Hypertrophy explained

 

Hypertrophy lies at the heart of fitness, alongside mobility and flexibility. For those not familiar with the term it’s the enlargement of muscle fibres through the increase in the size of each cell. It’s also the element that must be focused upon to develop total fitness in the most efficient manner.

A keystone of fitness

When I take on any client (even an experienced athlete) I view them as a novice until they can complete certain movements or tests. One can quickly judge a neuromuscular system; one that is well developed can be identified if an individual can switch on, or contract, any muscle instantly. Few people can do this, making hypertrophy the initial focus.

From as early as possible in training it is vital to:

  • feel the correct muscle working when performing a movement
  • know that you will be able to switch that muscle on to perform the movement
  • be conscious of how you move
  • be conscious of what is moving
What’s the secret?

For the beginner, the key rules are:

  • don’t rush the movement
  • spend time performing the movement
  • become almost robotic about the movement

To give an example, in a ‘row’ or ‘pull’ we need to ensure that our back muscles, say the lats, are initiating the movement, rather than our wrists or forearms. It is essential to engage these muscles first. In the case of pulling, this is optimally done through retracting the scapula (shoulder blade) and then pulling through the elbow. Then, in the reverse, keeping the scapula retracted while the arm straightens and then allowing the scapula to stretch and relax.

By developing this almost robotic technique in every exercise you may not be able to move much weight, but this is better in the longer term if it ensures better technique. The important question is not how much we can lift, but can we perform the movement correctly and without any compromise, especially in the spine. Once the right movement pattern is built in, the movement will become smoother and less robotic until the stage where you will be able to switch on the lats to initiate the movement without even thinking about it. It is at this point that performance can become the focus and your ability to enhance it will have soared.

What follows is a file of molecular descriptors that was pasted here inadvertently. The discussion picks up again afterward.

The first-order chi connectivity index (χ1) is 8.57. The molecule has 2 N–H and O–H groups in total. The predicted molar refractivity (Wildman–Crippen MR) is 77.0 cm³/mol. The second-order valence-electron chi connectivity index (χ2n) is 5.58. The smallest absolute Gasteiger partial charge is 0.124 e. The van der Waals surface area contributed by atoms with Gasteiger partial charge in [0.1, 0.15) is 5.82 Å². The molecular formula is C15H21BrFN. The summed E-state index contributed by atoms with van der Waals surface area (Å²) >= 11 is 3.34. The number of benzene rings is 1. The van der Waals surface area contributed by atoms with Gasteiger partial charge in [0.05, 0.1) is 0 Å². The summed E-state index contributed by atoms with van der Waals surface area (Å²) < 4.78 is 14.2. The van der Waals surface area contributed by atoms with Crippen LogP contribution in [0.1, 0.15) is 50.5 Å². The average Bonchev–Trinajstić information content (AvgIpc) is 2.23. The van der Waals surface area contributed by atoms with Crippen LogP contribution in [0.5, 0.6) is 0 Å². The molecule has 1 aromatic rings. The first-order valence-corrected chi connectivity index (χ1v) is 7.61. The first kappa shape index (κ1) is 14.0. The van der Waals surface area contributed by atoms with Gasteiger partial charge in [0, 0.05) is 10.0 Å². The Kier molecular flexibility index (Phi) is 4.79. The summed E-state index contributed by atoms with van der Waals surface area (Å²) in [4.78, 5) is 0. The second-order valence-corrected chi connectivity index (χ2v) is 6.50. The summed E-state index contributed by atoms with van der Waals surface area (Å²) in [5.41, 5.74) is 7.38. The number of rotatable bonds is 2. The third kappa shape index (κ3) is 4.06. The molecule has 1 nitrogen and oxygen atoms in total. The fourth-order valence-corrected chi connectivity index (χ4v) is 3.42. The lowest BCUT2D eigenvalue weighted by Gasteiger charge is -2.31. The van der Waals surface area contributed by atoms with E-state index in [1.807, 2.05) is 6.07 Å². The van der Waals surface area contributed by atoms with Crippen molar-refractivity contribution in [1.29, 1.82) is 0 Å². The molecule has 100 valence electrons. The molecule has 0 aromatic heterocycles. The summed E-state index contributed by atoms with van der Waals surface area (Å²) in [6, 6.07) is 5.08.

For the initiated

If you wish to build muscles on the scale of a bodybuilder, the issue will be maximising hypertrophy as the main performance aspect of fitness.

Isolation exercises are a likely component – and one of the few instances where I would encourage them, emphasising again only after a strong enough foundation movement has been achieved.

To perform any isolation exercise it is important that the only part of the body doing the work is the muscle you are focused on training. This means no jerking or creating inertia to move the weight. Failing to do this you will deceive yourself, fail to maximise hypertrophy and radically increase the likelihood of injury. For example, in a standing dumbbell bicep curl, the body must be totally rigid to ensure the biceps are doing the work and nothing else: form over weight every time.

If your aim is to develop muscle size, remember that just moving more weight will primarily build strength, but maximally contracting a single muscle against more resistance develops size. If hypertrophy is your main aim then creating tension in the muscle is the primary variable, strength gains a long term secondary variable.

Having already covered endurance, flexibility, mobility, power, agility, balance, coordination and strength, this finally encompasses what it means to be fit – all built upon the critical relationship between muscle and movement. Whatever your goal I hope you now appreciate the importance of the interaction between these elements in building a healthy well-rounded individual. Too often we neglect this aspect of our humanity; we are designed to move and function in many ways and by taking all aspects into account we can improve our health as well as our physical, mental and even spiritual wellbeing; becoming better humans in a way ancient Greek philosophers such as Socrates or Plato would have understood and appreciated very well.

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          About the author

Alex is a registered Master Trainer and Nutritional Advisor with Level 4 qualifications in obesity and diabetes. He is also a strength specialist and a Ni Dan in Shotokan Karate.

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